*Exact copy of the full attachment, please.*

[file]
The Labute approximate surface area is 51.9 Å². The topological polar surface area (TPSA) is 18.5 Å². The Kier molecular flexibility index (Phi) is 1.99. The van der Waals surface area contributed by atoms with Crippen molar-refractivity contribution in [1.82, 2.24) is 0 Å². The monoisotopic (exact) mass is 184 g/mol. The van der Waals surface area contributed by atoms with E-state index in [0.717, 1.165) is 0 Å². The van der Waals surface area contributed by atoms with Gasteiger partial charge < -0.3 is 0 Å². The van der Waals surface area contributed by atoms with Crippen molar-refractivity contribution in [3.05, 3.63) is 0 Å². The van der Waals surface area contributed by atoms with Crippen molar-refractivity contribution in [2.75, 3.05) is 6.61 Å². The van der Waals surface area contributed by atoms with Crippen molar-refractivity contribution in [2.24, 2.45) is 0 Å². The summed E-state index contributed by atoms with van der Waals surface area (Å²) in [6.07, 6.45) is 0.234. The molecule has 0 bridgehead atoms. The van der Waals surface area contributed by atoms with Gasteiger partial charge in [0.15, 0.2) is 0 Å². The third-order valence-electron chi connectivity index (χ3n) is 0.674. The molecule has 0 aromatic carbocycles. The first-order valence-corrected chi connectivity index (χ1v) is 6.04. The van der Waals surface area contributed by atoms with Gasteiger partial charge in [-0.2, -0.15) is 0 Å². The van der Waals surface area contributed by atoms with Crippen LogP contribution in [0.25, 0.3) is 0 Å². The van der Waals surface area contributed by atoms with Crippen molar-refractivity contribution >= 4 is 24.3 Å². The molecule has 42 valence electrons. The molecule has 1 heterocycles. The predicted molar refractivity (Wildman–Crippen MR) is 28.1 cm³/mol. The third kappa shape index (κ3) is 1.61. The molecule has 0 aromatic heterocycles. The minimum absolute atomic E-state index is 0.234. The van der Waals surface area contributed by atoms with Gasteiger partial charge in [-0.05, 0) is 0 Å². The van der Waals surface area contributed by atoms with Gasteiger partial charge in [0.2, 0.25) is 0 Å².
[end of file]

The Labute approximate surface area is 51.9 Å². The topological polar surface area (TPSA) is 18.5 Å². The Kier molecular flexibility index (Phi) is 1.99. The van der Waals surface area contributed by atoms with Crippen molar-refractivity contribution in [1.82, 2.24) is 0 Å². The monoisotopic (exact) mass is 184 g/mol. The van der Waals surface area contributed by atoms with E-state index in [0.717, 1.165) is 0 Å². The van der Waals surface area contributed by atoms with Gasteiger partial charge < -0.3 is 0 Å². The van der Waals surface area contributed by atoms with Crippen molar-refractivity contribution in [3.05, 3.63) is 0 Å². The van der Waals surface area contributed by atoms with Crippen molar-refractivity contribution in [2.75, 3.05) is 6.61 Å². The van der Waals surface area contributed by atoms with Crippen molar-refractivity contribution in [2.24, 2.45) is 0 Å². The summed E-state index contributed by atoms with van der Waals surface area (Å²) in [6.07, 6.45) is 0.234. The molecule has 0 bridgehead atoms. The van der Waals surface area contributed by atoms with Gasteiger partial charge in [0.15, 0.2) is 0 Å². The third-order valence-electron chi connectivity index (χ3n) is 0.674. The molecule has 0 aromatic carbocycles. The first-order valence-corrected chi connectivity index (χ1v) is 6.04. The van der Waals surface area contributed by atoms with Gasteiger partial charge in [-0.2, -0.15) is 0 Å². The van der Waals surface area contributed by atoms with Crippen LogP contribution in [0.25, 0.3) is 0 Å². The van der Waals surface area contributed by atoms with Crippen molar-refractivity contribution >= 4 is 24.3 Å². The molecule has 42 valence electrons. The molecule has 1 heterocycles. The predicted molar refractivity (Wildman–Crippen MR) is 28.1 cm³/mol. The third kappa shape index (κ3) is 1.61. The molecule has 0 aromatic heterocycles. The minimum absolute atomic E-state index is 0.234. The van der Waals surface area contributed by atoms with Gasteiger partial charge in [-0.05, 0) is 0 Å². The van der Waals surface area contributed by atoms with Gasteiger partial charge in [0.2, 0.25) is 0 Å².